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In this lesson https://studyspanish.com/grammar/lessons/posspro there is written:

"The definite article is usually omitted when the possessive pronoun comes after the verb ser:

El carro grande es mío. = The big car is mine."

I personally encountered once the situation when in one movie scene (translated from English to Spanish) in both subtitles and speaking there was the following:

Este es el mío

It was a scene in which 2 guys were walking and one of them pointed at his car and said it.

So, usually definite article is ommited after the verb "ser" before the possesive pronoun, but not in this case. Questions:

1) Was it correct in this scene to say like this?

2) Even if it is correct, could it be used without definite article in this case?

3) How do you define the exception in which you can use definite article after the verb "ser" before the possesive pronoun?

5

Using the definite article with the "long possessive" (mío as opposed to mi, etc.) is a matter of definiteness.

  • If you say “Éste es mío” that means "This one is mine"; you're just signaling possession of a particular item, singling it out from a group.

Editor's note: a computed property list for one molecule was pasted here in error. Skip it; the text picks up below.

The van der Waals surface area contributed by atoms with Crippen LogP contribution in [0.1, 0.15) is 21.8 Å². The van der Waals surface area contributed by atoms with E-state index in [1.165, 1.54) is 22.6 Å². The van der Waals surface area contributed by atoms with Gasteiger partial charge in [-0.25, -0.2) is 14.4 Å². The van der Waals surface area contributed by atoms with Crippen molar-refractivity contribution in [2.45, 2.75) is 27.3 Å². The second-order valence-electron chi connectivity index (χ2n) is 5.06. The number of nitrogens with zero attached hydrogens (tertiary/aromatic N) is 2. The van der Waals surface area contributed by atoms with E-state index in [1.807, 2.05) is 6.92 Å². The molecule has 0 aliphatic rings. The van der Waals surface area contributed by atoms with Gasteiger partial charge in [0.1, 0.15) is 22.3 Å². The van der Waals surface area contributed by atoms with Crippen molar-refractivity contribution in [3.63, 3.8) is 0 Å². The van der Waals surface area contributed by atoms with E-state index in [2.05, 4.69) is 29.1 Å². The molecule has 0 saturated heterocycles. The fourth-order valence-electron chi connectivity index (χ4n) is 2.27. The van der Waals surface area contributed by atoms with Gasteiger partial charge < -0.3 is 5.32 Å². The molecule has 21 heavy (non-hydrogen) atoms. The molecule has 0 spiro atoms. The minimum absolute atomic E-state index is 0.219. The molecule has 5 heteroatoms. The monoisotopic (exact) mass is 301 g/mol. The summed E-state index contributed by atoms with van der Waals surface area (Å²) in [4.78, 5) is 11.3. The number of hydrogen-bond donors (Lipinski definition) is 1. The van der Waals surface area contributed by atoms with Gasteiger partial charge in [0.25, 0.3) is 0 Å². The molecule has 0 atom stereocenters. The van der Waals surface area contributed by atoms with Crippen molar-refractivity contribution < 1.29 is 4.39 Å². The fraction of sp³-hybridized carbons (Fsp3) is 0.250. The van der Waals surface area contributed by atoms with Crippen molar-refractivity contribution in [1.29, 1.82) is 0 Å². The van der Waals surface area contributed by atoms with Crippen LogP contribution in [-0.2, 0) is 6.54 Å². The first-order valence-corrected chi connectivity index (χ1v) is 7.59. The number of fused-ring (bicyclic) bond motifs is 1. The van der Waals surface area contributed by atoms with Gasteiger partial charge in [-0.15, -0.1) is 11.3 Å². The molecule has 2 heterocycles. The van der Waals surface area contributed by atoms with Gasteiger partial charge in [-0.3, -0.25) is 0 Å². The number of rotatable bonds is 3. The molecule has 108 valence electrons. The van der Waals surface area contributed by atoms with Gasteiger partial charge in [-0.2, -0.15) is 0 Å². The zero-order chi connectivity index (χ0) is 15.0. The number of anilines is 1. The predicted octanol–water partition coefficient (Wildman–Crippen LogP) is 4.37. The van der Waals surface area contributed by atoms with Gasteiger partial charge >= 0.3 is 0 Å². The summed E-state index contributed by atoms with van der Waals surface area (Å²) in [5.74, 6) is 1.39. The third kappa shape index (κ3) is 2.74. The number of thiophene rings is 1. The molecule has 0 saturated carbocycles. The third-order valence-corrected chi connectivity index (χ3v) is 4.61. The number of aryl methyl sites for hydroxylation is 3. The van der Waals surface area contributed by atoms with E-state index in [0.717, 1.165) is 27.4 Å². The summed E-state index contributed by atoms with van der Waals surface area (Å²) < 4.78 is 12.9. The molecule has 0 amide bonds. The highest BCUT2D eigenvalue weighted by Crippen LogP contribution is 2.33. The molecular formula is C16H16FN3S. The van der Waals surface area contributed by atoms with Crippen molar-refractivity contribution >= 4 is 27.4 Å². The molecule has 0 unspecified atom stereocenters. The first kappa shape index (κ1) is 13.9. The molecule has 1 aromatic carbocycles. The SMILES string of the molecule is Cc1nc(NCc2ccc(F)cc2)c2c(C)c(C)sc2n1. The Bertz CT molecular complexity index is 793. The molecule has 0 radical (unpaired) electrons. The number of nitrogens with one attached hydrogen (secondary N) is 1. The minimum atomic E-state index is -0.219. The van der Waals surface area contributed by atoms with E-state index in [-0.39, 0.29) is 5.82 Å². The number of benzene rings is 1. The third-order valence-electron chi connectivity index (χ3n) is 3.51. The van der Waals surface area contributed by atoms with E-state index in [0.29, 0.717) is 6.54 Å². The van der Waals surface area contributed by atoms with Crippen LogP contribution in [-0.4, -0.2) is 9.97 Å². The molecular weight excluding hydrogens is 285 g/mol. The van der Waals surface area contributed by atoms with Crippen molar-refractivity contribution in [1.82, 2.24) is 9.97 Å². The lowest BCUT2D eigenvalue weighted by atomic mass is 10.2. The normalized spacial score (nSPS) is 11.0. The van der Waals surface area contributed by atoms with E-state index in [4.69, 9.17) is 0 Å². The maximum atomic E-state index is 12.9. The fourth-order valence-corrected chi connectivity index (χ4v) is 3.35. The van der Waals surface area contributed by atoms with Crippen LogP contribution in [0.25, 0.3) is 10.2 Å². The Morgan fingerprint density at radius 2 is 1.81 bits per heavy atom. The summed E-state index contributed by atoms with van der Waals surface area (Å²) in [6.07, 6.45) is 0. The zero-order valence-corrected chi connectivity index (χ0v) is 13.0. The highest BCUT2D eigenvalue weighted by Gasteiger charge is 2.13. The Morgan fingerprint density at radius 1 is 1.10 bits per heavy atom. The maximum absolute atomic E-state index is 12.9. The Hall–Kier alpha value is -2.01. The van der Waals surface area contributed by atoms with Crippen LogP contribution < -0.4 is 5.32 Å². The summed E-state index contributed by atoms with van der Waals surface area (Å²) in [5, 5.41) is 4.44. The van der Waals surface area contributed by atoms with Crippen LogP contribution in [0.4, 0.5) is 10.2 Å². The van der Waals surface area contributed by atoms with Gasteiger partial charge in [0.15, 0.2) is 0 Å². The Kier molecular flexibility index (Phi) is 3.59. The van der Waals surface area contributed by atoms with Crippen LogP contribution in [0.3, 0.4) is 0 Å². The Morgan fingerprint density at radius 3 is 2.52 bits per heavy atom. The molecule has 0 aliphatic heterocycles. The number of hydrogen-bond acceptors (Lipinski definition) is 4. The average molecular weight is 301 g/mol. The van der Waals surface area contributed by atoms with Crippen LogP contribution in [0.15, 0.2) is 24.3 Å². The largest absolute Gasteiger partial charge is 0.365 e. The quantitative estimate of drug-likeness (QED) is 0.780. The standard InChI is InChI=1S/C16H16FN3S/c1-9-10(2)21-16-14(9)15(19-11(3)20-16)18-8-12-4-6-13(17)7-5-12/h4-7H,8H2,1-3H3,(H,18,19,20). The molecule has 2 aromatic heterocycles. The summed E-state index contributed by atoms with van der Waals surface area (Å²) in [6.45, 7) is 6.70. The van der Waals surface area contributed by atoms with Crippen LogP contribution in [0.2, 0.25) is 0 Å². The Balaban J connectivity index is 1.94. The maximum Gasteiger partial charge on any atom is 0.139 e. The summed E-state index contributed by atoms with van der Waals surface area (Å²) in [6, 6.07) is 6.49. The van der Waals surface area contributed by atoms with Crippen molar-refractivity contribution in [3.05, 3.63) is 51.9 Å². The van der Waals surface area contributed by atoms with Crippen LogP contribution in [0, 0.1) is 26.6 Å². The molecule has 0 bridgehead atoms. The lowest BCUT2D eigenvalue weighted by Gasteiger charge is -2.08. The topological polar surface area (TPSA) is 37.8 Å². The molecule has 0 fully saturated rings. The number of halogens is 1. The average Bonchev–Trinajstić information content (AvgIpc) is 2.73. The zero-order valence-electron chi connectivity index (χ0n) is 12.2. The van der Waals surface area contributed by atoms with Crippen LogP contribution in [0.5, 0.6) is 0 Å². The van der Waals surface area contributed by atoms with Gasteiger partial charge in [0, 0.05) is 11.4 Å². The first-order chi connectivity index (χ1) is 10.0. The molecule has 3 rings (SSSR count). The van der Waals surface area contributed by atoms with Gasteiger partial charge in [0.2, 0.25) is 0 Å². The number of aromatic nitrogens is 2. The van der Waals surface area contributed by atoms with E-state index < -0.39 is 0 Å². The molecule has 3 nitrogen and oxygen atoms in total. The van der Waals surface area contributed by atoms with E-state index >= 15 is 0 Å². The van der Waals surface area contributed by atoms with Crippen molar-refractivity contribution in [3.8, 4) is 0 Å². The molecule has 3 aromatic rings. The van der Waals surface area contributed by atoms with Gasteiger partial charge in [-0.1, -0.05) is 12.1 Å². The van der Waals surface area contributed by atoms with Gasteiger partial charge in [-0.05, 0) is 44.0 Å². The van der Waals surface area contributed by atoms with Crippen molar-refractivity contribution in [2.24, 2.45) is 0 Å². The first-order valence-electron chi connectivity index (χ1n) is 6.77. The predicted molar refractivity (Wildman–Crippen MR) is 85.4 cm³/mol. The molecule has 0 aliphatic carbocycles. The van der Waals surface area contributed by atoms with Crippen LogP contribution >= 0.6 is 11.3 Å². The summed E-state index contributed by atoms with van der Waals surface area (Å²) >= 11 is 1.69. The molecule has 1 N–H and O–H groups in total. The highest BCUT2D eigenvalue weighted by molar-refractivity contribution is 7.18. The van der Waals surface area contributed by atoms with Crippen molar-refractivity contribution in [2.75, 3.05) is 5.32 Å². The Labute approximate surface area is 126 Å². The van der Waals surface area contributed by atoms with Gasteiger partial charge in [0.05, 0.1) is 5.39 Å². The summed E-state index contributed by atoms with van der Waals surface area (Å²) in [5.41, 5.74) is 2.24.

• If you say “Éste es el mío” that's idiomatically untranslatable in English; it would mean "This is my one". You're not simply singling an item from a group and indicating it's yours; you're actually specifying that that item is the one that is yours, and no other. In fact, el mío is not a possessive anymore: it's a definite noun phrase, which can stand in for a noun in any suitable syntactic context.

So:

1) Yes, the phrase in the scene was correct, as far as I can tell from your description. The owner of the car is pointing out that that car is his car, and no other. Saying “Éste es el mío is equivalent to “Éste es el auto que es mío.

2) Yes, it would be grammatically correct in this scene not to use the definite article, but it would be a little odd. Saying “Éste es mío” in a parking lot full of cars would suggest that the car is yours and you have other cars parked there as well.

3) This difference between es mío and es el mío is not an exception. It's just a result of how Spanish treats possessives. The Spanish long possessive pronouns are always indefinite. When you precede them with the definite article you turn them into definite noun phrases.

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  • 1
    Understood, thank you. Regarding question 1, indeed it was a scene where many cars were present in a row along the pavement. So yes, hence why "este es el mío" is used there. – Alex Nov 21 '19 at 11:53
  • I think that "éste es el mío" has a translation to English: "this is the mine one". – naggety Nov 22 '19 at 10:32

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